Precursor (pre) mRNA splicing is an intricate biological process involving intron excision and exon ligation to generate mature mRNA products. Splicing recognizes exon–intron boundaries and is catalyzed and controlled by complex ribonucleoprotein complexes known as spliceosomes (7). The spliceosome consists of at least 300 associated proteins and five uracil-rich small nuclear ribonucleoproteins (U1, U2, U4, U5, and U6 snRNPs) (8). Proper spliceosome assembly at the splice sites (ss) is the core reaction mechanism. The 5’ss is located at the 5’ end of each intron, the 3’ss is located at the 3’ end of each intron, and the branch point (BP) site is located 18–40 nucleotides upstream of each 3’ss (9). Spliceosome assembly begins with adenosine triphosphate (ATP)-independent recognition of the 5’ss by U1 snRNP. U2 auxiliary factor (U2AF) then binds the 3’ss and the polypyrimidine region. Splicing factor 1 (SF1) then binds the BP (Figure 1) (8, 10). These steps form the stable early complex E, which then triggers ATP-dependent U2 snRNP recruitment, SF1 replacement at the BP, and conversion into the pre-spliceosome (complex A) (10). The pre-assembled U4/U6–U5 tri-snRNP complex is recruited and forms a pre-catalytic spliceosome (complex B), which is then converted into a catalytically active complex B* by removing U1 and U4. Two subsequent transesterification steps and conformational and compositional rearrangements form complex C. Exon ligation follows, and mature mRNA is formed (11).

FIGURE 1
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Figure 1 Pre-mRNA splicing: Spliceosome assembly (Adapted from Matera AG, Wang Z. A day in the life of the spliceosome. Nat Rev Mol Cell Biol (2014) 15:108-21). Pre-mRNA splicing occurs in several spliceosome assembly steps. Splicing begins with U1 snRNP assembly onto pre-mRNA via 5’ss recognition and subsequent combination with U2AF and SF1 to form early complex E. Then, U2 snRNP replaces SF1 at the branch point and forms a pre-spliceosome (complex A). Pre-assembled U4/U6–U5 tri-snRNP complexes are then recruited to form catalytically active complex B, which is then converted into catalytically active complex B* via release of U1 and U4. Through two catalytic steps and conformation or composition rearrangements, complex B* converted into a final complex C* and U2, U5, and U6 are released from the spliceosome followed by intron excision, exon ligation, and mature mRNA generation.

Splicing may be constitutive or alternative. Constitutive splicing events usually generate single transcripts from the pre-mRNAs. By contrast, alternative splicing events occur when at least two 5’ss or 3’ ss compete (12). Constitutive splicing usually occurs in the presence of strong splice sites containing consensus sequences that are easily recognized by the spliceosome. However, alternatively spliced exons usually contain weaker splice sites that can only be recognized via the mediation of additional splicing regulatory elements (SREs).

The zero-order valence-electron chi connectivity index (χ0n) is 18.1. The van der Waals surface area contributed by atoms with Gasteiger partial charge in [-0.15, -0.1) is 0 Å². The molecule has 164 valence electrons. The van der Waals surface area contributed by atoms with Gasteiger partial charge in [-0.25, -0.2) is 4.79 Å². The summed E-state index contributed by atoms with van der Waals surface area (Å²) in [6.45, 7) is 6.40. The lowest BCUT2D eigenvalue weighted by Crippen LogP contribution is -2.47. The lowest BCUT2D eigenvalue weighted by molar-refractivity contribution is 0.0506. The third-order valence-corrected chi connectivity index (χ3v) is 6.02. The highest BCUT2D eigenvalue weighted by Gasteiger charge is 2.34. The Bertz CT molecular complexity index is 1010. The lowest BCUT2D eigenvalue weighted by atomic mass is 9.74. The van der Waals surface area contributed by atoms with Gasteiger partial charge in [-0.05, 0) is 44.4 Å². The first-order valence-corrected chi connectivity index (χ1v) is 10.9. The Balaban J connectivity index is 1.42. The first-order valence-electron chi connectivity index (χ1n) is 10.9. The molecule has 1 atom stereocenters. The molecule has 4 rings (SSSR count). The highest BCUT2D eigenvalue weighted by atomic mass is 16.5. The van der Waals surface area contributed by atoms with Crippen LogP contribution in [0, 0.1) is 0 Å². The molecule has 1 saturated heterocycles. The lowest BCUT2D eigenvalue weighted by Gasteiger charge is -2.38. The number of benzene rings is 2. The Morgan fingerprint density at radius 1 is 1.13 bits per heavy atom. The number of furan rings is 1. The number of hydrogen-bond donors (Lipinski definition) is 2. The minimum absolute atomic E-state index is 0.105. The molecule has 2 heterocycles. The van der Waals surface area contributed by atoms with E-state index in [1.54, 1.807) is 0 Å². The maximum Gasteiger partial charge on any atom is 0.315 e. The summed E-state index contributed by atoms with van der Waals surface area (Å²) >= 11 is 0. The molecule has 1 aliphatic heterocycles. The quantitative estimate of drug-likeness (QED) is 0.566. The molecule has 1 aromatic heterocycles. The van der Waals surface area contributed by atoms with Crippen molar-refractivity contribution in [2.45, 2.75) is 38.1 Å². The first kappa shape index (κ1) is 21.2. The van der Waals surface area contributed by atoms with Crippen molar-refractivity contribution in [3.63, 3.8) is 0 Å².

Alternative Splicing Regulation

Alternative splicing arises from specific exons/introns that may or may not be included in a mature mRNA transcript. The five basic alternative splicing patterns are exon skipping, mutually exclusive exons, alternative 5’ss, alternative 3’ss, and intron retention (12). Alternative splicing is controlled by cis-regulatory elements and trans-acting factors. Certain epigenetic factors, such as transcription, chromatin structure, DNA methylation, and histone modifications, may also affect SRE function. Depending on their relative positions and activities, cis-regulatory elements are classified as exonic splicing enhancers (ESE), intronic splicing enhancers (ISE), exonic splicing silencers (ESS), or intronic splicing silencers (ISS) (13). Cis-regulatory elements can recruit trans-acting splice factors (RNA-binding proteins or RBPs) either to promote or suppress the recognition of nearby splice sites. Therefore, various RBP categories, expression levels, and activities may influence the regulation of alternative splicing. Thus far, many RBPs have been found to modulate the splicing mechanism. These include serine/arginine-rich (SR) proteins, heterogeneous nuclear ribonucleoproteins (hnRNPs), neuro-oncological ventral antigens (NOVA) proteins, polypyrimidine track binding proteins (PTB), forkhead boxes (FOX) proteins, and others. Of these, the most extensively studied are the SR proteins and the hnRNPs (14).